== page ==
The Heart of the Grand Strand: Myrtle Beach

Aerial View of Myrtle Beach circa 1940, WPA Photograph Collection, South Caroliniana Library
Aerial View of Myrtle Beach circa 1940, WPA Photograph Collection, South Caroliniana Library

Contributed by Virginia Pierce and Laura Blair (2015). Edits and additions by Kate Boyd (2020).

[This blog was first written in 2015 for the Historical Newspapers. Since then we have added a number of Horry County newspapers where Myrtle Beach is located and we have scanned all of the South Carolina Postcards in our collections, which include many images of Myrtle Beach.]

The summer is in full swing and many of us are thinking about sticking our toes in the sand with the sound of crashing waves in the background.  Hitting the beach is a common getaway during the summer months and many know that one of the most popular tourist destinations along the East Coast for beach-goers is right here in South Carolina: Myrtle Beach.  Seeing several million visitors each year, Myrtle Beach sits at the heart of the Grand Strand and boasts an array of tourist attractions in addition to its sandy beaches.

Air view, Myrtle Beach, showing the piers, "America's finest strand," 1950, South Carolina Postcards, South Caroliniana Library
Air view, Myrtle Beach, showing the piers, “America’s finest strand,” 1950, South Carolina Postcards, South Caroliniana Library

In our lifetime it seems Myrtle Beach has always been the epitome of a beach destination; however, for all its popularity and success, Myrtle Beach has a relatively short history that dates back to right before the turn of the 20th century.

Situated in Horry County, the Myrtle Beach area remained uninhabited and unchanged for most of its early life. Due to its remote location, few Europeans attempted to colonize the area. It wasn’t until the 1880’s that the location began to see some settlement activity when the Burroughs & Collins Company out of Conway decided to buy land in the area for timber and set up a logging camp. Employees at the camp headed to the nearby beach on their days off. Additionally, the company built a railroad from Conway to the coastline in order to extract the timber. Once the railroad was in place and word spread of access to the coast, development in the area quickly picked up.

The "Personal" section of the Marlboro Democrat (Bennettsville, S.C.) mentions a family vacationing at the beach in 1903.
The “Personal” section of the Marlboro Democrat (Bennettsville, S.C.) mentions a family vacationing at the beach in 1903.

Initially the location didn’t have a formal name, and locals simply referred to the new train stop as New Town (perhaps in contrast to nearby Conway’s nickname of Old Town). A contest was eventually held for people to originate a name.  The winning contestant drew inspiration from the popular plant in the area, the wax myrtle, and the name Myrtle Beach was born.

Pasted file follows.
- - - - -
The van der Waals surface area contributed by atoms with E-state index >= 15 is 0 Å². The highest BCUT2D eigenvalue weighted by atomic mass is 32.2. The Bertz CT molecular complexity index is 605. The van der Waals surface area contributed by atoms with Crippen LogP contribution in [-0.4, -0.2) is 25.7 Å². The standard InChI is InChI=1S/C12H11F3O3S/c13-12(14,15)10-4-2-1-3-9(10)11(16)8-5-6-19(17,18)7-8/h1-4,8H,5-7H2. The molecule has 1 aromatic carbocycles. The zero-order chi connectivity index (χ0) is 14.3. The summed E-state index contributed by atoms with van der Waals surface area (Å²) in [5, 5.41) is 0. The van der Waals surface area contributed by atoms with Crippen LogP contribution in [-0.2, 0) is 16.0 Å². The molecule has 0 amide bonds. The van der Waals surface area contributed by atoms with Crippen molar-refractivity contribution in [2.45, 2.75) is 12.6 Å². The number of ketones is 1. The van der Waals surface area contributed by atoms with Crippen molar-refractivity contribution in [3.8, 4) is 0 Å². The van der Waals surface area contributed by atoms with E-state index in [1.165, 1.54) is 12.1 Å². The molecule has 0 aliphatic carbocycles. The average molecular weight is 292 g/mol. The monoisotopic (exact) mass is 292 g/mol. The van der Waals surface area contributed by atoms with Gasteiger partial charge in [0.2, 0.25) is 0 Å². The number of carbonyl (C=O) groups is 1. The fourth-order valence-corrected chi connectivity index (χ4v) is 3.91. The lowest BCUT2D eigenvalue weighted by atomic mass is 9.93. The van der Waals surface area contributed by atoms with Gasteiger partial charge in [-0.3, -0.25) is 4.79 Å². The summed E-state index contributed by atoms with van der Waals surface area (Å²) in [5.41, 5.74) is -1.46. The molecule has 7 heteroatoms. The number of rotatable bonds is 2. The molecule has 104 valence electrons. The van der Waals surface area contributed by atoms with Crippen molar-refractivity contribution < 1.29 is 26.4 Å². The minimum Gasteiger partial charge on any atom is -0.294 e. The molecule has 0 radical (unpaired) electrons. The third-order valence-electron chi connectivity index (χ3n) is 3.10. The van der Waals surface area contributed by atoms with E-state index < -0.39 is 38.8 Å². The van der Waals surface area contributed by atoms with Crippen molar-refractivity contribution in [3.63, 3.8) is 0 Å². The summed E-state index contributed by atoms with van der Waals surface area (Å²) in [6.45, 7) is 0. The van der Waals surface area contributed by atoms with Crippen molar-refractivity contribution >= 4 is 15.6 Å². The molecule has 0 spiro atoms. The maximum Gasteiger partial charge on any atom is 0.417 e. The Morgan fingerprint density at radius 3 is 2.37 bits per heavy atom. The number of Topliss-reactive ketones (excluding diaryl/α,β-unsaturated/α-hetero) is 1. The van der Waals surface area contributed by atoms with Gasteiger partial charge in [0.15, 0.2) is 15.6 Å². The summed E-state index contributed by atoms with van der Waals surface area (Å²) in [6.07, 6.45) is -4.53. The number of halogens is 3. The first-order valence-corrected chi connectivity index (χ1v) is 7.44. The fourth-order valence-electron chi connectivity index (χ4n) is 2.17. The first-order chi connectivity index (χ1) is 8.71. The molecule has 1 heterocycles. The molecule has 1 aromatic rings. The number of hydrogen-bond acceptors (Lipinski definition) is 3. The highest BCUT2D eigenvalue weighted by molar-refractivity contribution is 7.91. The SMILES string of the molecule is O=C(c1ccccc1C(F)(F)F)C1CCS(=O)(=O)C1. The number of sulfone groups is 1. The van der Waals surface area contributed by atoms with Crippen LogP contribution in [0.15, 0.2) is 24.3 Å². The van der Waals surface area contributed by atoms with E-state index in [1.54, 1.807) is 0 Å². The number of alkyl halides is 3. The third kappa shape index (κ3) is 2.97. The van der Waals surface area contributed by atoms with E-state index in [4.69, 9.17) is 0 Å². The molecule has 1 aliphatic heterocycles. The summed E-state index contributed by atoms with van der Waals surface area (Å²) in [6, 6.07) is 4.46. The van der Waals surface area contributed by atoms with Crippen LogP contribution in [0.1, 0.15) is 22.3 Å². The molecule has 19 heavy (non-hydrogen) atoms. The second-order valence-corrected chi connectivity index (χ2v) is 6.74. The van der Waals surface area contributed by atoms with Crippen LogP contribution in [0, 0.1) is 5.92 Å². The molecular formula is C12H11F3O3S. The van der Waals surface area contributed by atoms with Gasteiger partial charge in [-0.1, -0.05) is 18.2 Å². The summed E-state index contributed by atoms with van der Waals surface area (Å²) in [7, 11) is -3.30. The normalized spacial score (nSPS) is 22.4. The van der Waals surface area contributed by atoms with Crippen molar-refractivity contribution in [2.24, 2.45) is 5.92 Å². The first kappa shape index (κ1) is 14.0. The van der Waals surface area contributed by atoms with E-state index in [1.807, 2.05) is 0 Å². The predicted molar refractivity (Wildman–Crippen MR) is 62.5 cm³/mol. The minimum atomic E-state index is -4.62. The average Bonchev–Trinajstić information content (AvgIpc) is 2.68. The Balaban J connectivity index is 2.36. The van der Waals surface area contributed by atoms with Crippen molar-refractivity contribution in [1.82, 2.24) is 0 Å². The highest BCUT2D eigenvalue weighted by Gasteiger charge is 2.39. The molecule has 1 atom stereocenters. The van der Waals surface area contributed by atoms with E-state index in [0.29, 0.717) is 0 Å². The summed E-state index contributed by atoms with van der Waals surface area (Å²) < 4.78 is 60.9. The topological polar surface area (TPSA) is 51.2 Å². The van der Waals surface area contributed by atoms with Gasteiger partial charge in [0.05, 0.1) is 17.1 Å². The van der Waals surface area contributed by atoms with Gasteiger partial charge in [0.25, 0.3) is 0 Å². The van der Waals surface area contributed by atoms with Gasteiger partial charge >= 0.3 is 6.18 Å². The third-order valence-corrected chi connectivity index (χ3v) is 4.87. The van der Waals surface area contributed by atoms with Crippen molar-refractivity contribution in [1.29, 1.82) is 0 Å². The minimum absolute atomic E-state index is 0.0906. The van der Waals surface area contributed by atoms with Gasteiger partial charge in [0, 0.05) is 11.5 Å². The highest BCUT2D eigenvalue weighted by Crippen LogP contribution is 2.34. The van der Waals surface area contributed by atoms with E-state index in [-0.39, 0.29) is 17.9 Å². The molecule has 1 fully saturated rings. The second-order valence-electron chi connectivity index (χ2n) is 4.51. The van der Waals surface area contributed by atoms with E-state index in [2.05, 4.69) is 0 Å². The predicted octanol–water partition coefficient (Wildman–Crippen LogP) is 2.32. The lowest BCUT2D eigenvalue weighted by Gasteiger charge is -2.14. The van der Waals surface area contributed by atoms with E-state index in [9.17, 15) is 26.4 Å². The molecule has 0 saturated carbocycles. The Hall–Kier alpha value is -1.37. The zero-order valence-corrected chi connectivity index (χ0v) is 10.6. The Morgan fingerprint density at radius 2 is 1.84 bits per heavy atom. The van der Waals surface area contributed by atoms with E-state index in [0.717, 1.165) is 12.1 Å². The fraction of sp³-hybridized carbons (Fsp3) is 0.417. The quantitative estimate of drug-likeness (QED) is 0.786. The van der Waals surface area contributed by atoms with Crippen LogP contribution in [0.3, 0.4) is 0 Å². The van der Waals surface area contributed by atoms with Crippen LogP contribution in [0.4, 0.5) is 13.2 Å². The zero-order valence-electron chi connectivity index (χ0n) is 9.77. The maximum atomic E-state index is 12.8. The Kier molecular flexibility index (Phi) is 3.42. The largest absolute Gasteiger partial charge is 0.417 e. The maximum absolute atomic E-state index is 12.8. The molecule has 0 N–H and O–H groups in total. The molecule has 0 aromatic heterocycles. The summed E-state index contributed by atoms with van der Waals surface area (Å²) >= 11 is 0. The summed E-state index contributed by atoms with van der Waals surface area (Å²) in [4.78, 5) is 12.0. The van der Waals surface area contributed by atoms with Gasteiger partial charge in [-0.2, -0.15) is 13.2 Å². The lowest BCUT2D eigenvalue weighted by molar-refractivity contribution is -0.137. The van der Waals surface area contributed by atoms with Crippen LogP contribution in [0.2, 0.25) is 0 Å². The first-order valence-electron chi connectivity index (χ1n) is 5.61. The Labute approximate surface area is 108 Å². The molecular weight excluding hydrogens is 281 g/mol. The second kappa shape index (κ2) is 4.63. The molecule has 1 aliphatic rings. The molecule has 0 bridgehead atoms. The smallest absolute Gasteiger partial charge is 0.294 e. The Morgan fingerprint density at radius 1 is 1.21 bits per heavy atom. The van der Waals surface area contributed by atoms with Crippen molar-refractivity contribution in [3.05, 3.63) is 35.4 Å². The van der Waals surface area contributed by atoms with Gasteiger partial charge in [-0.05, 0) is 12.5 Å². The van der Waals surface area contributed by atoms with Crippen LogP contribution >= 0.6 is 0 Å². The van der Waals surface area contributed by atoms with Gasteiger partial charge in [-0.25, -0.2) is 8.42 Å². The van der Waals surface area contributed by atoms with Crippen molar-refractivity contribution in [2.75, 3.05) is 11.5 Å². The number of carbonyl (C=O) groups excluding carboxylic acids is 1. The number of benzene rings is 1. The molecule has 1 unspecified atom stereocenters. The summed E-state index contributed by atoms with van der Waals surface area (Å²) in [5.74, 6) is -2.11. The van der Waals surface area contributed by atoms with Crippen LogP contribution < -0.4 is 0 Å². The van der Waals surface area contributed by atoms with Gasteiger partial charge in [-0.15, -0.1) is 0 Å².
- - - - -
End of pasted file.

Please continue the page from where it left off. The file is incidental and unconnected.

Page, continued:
Newspaper Men Meet at Myrtle Beach, Watchman and Southron, 1922, South Caroliniana Library
Newspaper Men Meet at Myrtle Beach, Watchman and Southron, 1922, South Caroliniana Library

Aside from the business potential, the Burroughs & Collins Company realized the possible tourist potential in this new area. In 1901, they built the area’s first hotel, the Seaside Inn.  A bathhouse and pavilion shortly followed. The company also began selling beachfront properties for twenty-five dollars. Throughout the summer months of the early 1900’s, the mention of Myrtle Beach in local newspapers quickly rose as families began traveling there for recreation and relaxation. The area soon became a popular destination spot, especially for those living in nearby South Carolina towns who could easily travel to the beach on a short train ride.  As early as 1902, the Watchman and Southron (Sumter, S.C.) included Myrtle Beach (via Conway) under their “Week-End Rates From Sumter to Popular Summer Resorts.” Advertisements for hotels also begin to appear in papers around the state, enticing tourists to come and stay on the “Finest Strand on the Atlantic Seaboard.”

Myrtle Beach, SC, WPA Photograph Collection, South Caroliniana Library
Myrtle Beach, SC, WPA Photograph Collection, South Caroliniana Library

By the 1920’s, other developers saw the opportunity in the growing seaside town and began to further develop the area with hotels and golf courses, all aimed at vacationers. Myrtle Beach became a popular spot, seeing even conventions and conferences come to town such as ones for the South Carolina Press Association and the [South Carolina] State Dental Association.

An article in the Watchman and Southron (Sumter, S.C.) draws attention to the upcoming South Carolina Press Association convention in Myrtle Beach in 1922. Although F. G. Burroughs (of Burroughs and Collins Company) had been the first to see the business potential in the area, it had also been his dream to see a resort town on the East Coast halfway between Miami and New York. After his death in 1897, his sons carried out his plan, developing the area and turning Myrtle Beach into one of the most popular seaside destinations in the country.

 

The Horry Herald, June 15, 1922
The Horry Herald, June 15, 1922
Camden Chronicle April 22, 1927
Camden Chronicle April 22, 1927

 

 

 

 

 

 

 

 

 

 

 

 

 

Historic Southern Naturalists: Lewis R. Gibbes

Lewis Reeves Gibbes, by J. A. Nowell, 1886 (McKissick Museum)
Lewis Reeves Gibbes, by J. A. Nowell, 1886 (McKissick Museum)

By Joshua Schutzenhofer

The Historic Southern Naturalists digital collection contains a variety of documents from naturalists that worked mainly with the South Carolina College, in Charleston. The items in this collection are some of the earliest objects and work in natural history. The Charleston Museum’s papers are part of the Historic Southern Naturalists digital collection and contain myriad historical ephemera including advertisements, books, check lists for collections, pamphlets, plant catalogs, postcards, and letters.

Recently, we received several letters from the Charleston Museum for digitization. Many of these letters are addressed to Lewis R. Gibbes from different prominent individuals. Lewis R. Gibbes (1810-1894) was a scientist that focused on botany, astronomy, and physics, and he communicated frequently with others in those fields. Gibbes was also a professor at the College of Charleston and wrote several articles on topics including mineralogy, chemistry, and botany.